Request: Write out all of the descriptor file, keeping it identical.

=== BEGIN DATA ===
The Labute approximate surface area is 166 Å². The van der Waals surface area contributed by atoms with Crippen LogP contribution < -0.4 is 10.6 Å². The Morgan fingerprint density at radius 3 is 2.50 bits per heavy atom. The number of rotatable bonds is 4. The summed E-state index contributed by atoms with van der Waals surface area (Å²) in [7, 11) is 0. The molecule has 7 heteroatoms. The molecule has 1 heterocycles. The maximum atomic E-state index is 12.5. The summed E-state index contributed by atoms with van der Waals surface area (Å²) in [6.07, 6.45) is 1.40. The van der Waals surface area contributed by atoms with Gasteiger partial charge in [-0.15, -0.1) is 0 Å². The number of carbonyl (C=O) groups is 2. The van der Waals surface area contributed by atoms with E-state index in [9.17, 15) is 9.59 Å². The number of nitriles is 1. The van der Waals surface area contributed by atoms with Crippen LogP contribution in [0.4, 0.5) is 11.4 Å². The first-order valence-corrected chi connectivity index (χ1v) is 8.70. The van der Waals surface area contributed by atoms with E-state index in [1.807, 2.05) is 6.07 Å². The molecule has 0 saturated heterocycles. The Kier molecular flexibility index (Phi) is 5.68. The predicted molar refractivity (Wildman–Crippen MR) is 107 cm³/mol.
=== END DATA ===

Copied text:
The Labute approximate surface area is 166 Å². The van der Waals surface area contributed by atoms with Crippen LogP contribution < -0.4 is 10.6 Å². The Morgan fingerprint density at radius 3 is 2.50 bits per heavy atom. The number of rotatable bonds is 4. The summed E-state index contributed by atoms with van der Waals surface area (Å²) in [7, 11) is 0. The molecule has 7 heteroatoms. The molecule has 1 heterocycles. The maximum atomic E-state index is 12.5. The summed E-state index contributed by atoms with van der Waals surface area (Å²) in [6.07, 6.45) is 1.40. The van der Waals surface area contributed by atoms with Gasteiger partial charge in [-0.15, -0.1) is 0 Å². The number of carbonyl (C=O) groups is 2. The van der Waals surface area contributed by atoms with E-state index in [9.17, 15) is 9.59 Å². The number of nitriles is 1. The van der Waals surface area contributed by atoms with Crippen LogP contribution in [0.4, 0.5) is 11.4 Å². The first-order valence-corrected chi connectivity index (χ1v) is 8.70. The van der Waals surface area contributed by atoms with E-state index in [1.807, 2.05) is 6.07 Å². The molecule has 0 saturated heterocycles. The Kier molecular flexibility index (Phi) is 5.68. The predicted molar refractivity (Wildman–Crippen MR) is 107 cm³/mol.